Wedgewood Partners, an investment firm based in St. Louis, Missouri, recently published its Q2 investor letter. The firm discussed Berkshire Hathaway (NYSE:BRK.A) (NYSE:BRK.B) and other companies in the letter. We’re focusing on Berkshire in this article. Wedgewood believes that the Berkshire “maintains a long-term competitive advantage in a below-average cost of capital insurance float, which should become more valuable in an environment of both heightened equity market volatility and/or higher cost of borrowing.” Let’s take a look at what Wedgewood said about the Berkshire in the letter.
Berkshire Hathaway was a detractor from performance during the quarter. We chalk up the stock’s pullback as nothing more than a much-deserved rest from the stocks significant outperformance since the end of 2015 versus the benchmark and the S&P 500 Index.
In spite of underperforming the market, the Company reported +18% growth in book value per share compared to last year and has compounded book value per share growth by about +13% during the past three years, which is well above our double-digit growth expectations.
More in line with some of the fastest growing large cap companies, Berkshire continues to plow back close to 100% of its capital into the business. Of course, close to $100 billion of the Company’s capital is tied up in cash or very short-term duration U.S. Treasuries. We think that this “dry powder” bodes well for the future growth profile of Berkshire Hathaway, particularly as the cost of capital rises across the globe – a byproduct of central banks halting and reversing a decade of QE. We believe the Company maintains a long-term competitive advantage in a below-average cost of capital insurance float, which should become more valuable in an environment of both heightened equity market volatility and/or higher cost of borrowing. We expect the cost of capital for Berkshire Hathaway targets to rise faster than Berkshire’s cost of capital, creating a more attractive spread for shareholders.
The growth profile of the Company continues to be underappreciated, but we are content to hold as management and the board have long stuck with a unique share buyback program that we think helps drive the stock to appreciate at least in-line with the attractive aforementioned book value growth. Specifically, the Company will look to buy back shares if the price to book value of the stock falls below 1.2X – which, at this level of margin of safety, would be both immediately and significantly accretive to earnings per share growth. The current valuation is an attractive 1.35X book. The Company has spent very little on buybacks over the past three years, despite a +45% increase in book value, so the market continues to reward the stock without much need for repurchase intervention.
It is impossible to know if the stock would have performed better or worse had the buyback authorization not been in place; however, we consider the telegraphing of this valuation target (combined with the Company’s large cash balance) to have been an incredibly shareholder-friendly way to execute a repurchase program, and we are surprised that few – if any – cash-rich companies have followed suit. We hope more do.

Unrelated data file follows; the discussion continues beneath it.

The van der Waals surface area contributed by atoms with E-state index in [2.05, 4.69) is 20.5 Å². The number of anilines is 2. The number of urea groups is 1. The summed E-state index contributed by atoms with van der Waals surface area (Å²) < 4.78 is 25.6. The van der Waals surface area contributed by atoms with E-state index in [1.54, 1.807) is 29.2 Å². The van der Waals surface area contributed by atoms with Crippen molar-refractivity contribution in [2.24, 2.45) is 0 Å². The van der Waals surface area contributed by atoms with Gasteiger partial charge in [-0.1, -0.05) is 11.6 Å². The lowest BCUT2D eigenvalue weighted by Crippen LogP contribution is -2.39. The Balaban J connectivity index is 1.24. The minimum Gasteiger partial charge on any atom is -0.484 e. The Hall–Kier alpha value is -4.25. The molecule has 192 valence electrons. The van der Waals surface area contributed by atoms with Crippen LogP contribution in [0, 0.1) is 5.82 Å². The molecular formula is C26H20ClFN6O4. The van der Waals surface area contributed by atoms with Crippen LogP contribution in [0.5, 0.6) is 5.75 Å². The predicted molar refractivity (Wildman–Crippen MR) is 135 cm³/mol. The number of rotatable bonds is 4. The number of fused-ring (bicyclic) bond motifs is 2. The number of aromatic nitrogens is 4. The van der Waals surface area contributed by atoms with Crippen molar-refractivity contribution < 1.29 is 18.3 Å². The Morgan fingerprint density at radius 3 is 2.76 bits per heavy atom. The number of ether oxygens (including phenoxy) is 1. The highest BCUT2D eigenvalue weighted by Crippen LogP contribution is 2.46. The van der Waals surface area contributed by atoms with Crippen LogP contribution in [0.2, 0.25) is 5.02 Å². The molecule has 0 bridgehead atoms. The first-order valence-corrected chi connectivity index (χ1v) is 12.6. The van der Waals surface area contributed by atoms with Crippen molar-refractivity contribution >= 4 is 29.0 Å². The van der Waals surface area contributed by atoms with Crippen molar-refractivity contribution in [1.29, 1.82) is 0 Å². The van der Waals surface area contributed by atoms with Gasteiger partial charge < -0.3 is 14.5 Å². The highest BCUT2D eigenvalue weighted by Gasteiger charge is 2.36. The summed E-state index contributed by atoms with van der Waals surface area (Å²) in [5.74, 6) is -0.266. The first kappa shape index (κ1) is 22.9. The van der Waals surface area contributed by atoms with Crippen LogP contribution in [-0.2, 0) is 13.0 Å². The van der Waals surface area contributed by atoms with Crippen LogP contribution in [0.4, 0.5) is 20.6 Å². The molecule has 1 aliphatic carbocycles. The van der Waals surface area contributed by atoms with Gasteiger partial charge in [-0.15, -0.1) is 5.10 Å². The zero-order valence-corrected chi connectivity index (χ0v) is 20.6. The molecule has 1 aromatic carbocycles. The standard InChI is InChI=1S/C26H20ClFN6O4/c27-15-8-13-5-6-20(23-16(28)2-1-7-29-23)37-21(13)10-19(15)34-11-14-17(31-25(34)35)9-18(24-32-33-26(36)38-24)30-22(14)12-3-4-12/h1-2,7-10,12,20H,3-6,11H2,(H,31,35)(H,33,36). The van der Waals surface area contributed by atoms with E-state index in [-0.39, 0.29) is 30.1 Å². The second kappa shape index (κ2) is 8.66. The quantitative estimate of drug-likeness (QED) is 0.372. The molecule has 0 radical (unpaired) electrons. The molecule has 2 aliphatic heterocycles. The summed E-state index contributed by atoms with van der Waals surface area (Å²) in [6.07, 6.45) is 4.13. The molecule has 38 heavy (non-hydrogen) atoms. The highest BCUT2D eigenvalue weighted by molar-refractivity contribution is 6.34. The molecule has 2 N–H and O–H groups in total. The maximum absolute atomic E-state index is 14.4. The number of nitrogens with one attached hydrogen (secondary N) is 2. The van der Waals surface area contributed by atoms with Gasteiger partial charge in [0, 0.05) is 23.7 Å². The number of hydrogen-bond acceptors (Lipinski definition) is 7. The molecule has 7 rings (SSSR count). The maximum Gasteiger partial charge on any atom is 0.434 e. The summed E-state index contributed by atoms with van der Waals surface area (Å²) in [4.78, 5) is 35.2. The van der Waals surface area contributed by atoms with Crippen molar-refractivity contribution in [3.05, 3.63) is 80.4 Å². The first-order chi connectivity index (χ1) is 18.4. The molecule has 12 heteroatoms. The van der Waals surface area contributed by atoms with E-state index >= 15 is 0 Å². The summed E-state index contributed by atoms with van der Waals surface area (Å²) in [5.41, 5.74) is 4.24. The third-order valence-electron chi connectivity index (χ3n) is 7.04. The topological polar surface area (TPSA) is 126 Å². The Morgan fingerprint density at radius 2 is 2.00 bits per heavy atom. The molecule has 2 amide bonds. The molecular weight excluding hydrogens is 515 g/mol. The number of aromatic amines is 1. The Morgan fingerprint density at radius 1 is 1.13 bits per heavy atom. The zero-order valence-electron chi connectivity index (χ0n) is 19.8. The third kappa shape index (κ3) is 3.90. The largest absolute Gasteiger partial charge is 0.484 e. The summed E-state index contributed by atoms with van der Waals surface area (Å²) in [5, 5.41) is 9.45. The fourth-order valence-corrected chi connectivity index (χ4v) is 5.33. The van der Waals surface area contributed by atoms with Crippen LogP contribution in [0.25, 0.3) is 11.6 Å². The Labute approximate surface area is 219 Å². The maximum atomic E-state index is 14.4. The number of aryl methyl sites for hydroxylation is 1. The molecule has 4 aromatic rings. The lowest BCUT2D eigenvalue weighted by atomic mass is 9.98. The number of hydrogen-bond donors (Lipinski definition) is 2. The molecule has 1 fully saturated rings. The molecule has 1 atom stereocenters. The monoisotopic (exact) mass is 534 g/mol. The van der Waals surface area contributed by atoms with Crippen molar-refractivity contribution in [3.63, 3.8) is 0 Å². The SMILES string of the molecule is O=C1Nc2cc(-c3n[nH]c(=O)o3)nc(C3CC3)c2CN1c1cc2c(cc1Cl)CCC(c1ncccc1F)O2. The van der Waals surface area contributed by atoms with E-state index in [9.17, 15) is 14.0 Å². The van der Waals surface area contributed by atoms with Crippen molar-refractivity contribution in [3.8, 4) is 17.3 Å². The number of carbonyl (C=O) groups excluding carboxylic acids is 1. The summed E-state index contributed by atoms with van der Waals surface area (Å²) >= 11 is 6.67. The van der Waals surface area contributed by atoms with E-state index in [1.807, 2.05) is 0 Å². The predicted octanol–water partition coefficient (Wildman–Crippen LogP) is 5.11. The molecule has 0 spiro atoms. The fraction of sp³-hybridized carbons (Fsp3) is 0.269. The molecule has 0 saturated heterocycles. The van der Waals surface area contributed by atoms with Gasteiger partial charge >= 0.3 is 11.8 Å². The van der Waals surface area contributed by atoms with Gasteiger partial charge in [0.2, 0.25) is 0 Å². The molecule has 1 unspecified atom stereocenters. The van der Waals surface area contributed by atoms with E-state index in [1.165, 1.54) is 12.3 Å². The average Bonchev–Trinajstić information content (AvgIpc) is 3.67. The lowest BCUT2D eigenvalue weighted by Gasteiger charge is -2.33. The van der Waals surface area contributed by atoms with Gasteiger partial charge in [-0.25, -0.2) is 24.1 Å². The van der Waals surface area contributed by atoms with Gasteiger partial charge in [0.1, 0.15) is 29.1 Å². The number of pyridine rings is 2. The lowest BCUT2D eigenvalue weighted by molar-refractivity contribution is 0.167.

Led by legendary investor and billionaire Warren Buffett, Berkshire Hathaway (NYSE:BRK.A) (NYSE:BRK.B) in engaged in diverse business activities including insurance and reinsurance, utilities and energy, freight rail transportation, finance, manufacturing, retailing and services. The Omaha, Nebraska-based company owns GEICO, Dairy Queen, BNSF Railway, Lubrizol, Fruit of the Loom, Helzberg Diamonds, Long & Foster, FlightSafety International, Pampered Chef, and NetJets. It also stakes in Pilot Flying, Kraft Heinz, American Express, Wells Fargo, Coca-Cola, Bank of America, and Apple. Berkshire has averaged an annual growth in book value of 19.0% to its shareholders since 1965.
On July 17, the board of directors of Berkshire Hathaway approved an amendment to the company’s share repurchase program. The previous share repurchase program provided that the price paid for repurchases would not exceed a 20% premium over the then-current book value of such shares. Under the new amended plan, share repurchases can be made at any time that both Berkshire CEO Warren Buffett and Berkshire Vice Chairman Charlie Munger believe that the repurchase price is below the company’s intrinsic value, conservatively determined. The current policy whereby share repurchases will not be made if they would reduce the value of Berkshire’s consolidated cash, cash equivalents and U.S. Treasury Bills holdings below $20 billion will continue. The company will not initiate any share repurchases under the amended program until it publicly releases its second quarter earnings, currently scheduled after the close of the markets on August 3.
Now, let’s take a look at Berkshire’s stock performance. The BRK.B stock has lost 0.83% of its value over the last three months. However the stock has gained 10.34% over the past 12 months. Meanwhile, the BRK.A stock has dropped 3.93% over the last three months while the stock has jumped 12.04% over the last 12 months.
Berkshire Hathaway (NYSE:BRK.B) is a popular stock among hedge funds tracked by Insider Monkey. As of the end of 2017, there were 78 funds in our database with positions in the company.